Sunday, August 18, 2002
Decade later, America sold on megamall
By Evan Ramstad
The Associated Press
BLOOMINGTON, Minn. - Toy store owner Al Batzel thought the 4.2-million square-foot Mall of America would never work. It was too big and complicated to attract shoppers - and too expensive for retailers, he thought.
But he visited the mall shortly after it opened and liked it. And when one of its leasing agents later stopped in his Rochester, Minn., store, Mr. Batzel decided to open a second shop, Al's Farm Toys, in the megamall. A lot of people said we wouldn't make it, he said.
A lot of people said the same thing about the Mall of America itself. But with the 10th anniversary of the mall this month, those doubts are long gone. The skepticism that pervaded its development and construction is nearly forgotten.
Today, the mall is one of the best-known shopping centers in the world. It draws 40 million people a year, more than Disney World and Disneyland combined, and is by far Minnesota's most-visited place.
It transformed retailing in the Twin Cities and influenced mall designs around the world. It ended a nearly 40-year period in which innovation in mall design simply meant building something bigger.
While its gigantic size certainly distinguishes the Mall of America, it succeeded by proving the irony that, with things to do besides shop in a mall, people tend to shop more. Over the past decade, hundreds of malls aimed to keep shoppers around longer by adding sit-down restaurants, multi-screen theaters and other entertainment as the Mall of America did.
Its success lifted the fortune of its developers, particularly the company that is now majority owner, Indianapolis-based Simon Property Group. Simon went public in the mid-1990s and embarked on a $13 billion acquisition spree that expanded its portfolio to 250 malls.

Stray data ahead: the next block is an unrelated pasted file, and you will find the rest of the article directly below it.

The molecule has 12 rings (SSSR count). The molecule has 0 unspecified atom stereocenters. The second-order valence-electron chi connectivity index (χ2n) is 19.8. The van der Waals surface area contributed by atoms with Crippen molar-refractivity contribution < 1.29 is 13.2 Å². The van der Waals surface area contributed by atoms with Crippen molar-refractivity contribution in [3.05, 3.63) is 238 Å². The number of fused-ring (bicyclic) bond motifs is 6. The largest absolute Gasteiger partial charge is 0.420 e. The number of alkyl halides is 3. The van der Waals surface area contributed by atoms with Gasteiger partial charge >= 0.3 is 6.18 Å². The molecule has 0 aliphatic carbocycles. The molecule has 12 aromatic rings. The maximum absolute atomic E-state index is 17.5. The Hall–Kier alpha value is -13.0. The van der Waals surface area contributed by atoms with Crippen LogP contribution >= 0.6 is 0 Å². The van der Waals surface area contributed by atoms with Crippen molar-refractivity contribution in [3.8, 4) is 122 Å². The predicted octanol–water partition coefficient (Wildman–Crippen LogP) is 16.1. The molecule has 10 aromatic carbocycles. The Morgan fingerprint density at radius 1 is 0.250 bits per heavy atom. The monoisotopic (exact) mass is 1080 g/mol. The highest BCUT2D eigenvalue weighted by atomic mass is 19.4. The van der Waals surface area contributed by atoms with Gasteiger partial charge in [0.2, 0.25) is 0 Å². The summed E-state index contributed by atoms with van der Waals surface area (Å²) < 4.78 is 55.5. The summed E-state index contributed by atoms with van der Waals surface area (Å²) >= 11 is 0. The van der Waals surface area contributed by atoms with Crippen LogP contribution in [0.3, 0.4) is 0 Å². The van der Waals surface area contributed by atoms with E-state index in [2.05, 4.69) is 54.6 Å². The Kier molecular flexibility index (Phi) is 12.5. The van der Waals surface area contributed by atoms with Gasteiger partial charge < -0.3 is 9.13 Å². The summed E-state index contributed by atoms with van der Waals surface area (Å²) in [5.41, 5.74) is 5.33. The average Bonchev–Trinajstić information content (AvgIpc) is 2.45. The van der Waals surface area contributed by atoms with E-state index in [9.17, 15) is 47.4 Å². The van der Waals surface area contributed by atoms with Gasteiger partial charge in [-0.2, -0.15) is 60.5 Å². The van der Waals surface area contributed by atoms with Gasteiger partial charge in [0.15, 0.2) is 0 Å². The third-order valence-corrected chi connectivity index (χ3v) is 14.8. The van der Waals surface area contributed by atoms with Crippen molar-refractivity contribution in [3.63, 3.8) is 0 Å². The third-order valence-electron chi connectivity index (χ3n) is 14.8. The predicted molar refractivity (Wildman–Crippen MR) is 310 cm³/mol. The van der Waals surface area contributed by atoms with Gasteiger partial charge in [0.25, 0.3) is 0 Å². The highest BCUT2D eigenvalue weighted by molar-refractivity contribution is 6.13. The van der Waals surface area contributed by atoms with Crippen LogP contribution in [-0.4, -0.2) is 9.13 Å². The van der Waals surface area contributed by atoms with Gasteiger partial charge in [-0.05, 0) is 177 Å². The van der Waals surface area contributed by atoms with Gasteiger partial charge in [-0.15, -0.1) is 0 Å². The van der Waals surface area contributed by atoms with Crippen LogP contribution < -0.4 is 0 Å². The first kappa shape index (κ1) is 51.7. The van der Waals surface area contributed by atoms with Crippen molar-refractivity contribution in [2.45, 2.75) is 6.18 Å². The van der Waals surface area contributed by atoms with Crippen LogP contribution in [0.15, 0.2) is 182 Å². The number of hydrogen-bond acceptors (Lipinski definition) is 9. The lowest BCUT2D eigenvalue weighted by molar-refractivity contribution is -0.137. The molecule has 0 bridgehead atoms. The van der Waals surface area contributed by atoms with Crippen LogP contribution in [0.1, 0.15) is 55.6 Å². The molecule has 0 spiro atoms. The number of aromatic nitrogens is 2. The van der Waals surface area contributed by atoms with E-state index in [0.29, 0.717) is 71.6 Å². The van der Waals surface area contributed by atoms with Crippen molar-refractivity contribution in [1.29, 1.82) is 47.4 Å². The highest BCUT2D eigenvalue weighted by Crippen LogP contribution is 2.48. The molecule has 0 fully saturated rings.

Few people imagined such results when the megamall was proposed by four businessman brothers - Bahman, Eskander, Nader and Raphael Ghermezian - from Canada in 1985. They were building, in phases, a similar giant mall in Edmonton at the time.
The city of Bloomington had asked developers for ideas to reuse 78 acres left empty by the demolition of the Metropolitan Stadium, former home of the Minnesota Twins and Vikings. Others proposed office complexes, condominiums and a convention center. But the city selected the Ghermezians' megamall idea, and the brothers began looking for more support.
Gov. Rudy Perpich provided crucial early backing, helping steer legislation for improvements around the property. And the city of Bloomington loaned money to speed road construction that was far down the state's schedule.
The Ghermezians tried hardest to win validation from Dayton Hudson Corp. (now Target Corp.), the Minneapolis retail giant that anchored every other major mall in the Twin Cities with a Dayton's department store.
For months in 1987, they tried to persuade Dayton's to take one of four anchor stores planned for the megamall. But Dayton's executives declined, in part because they already had two stores within five miles of the mall's site and in part because they didn't want the mall built.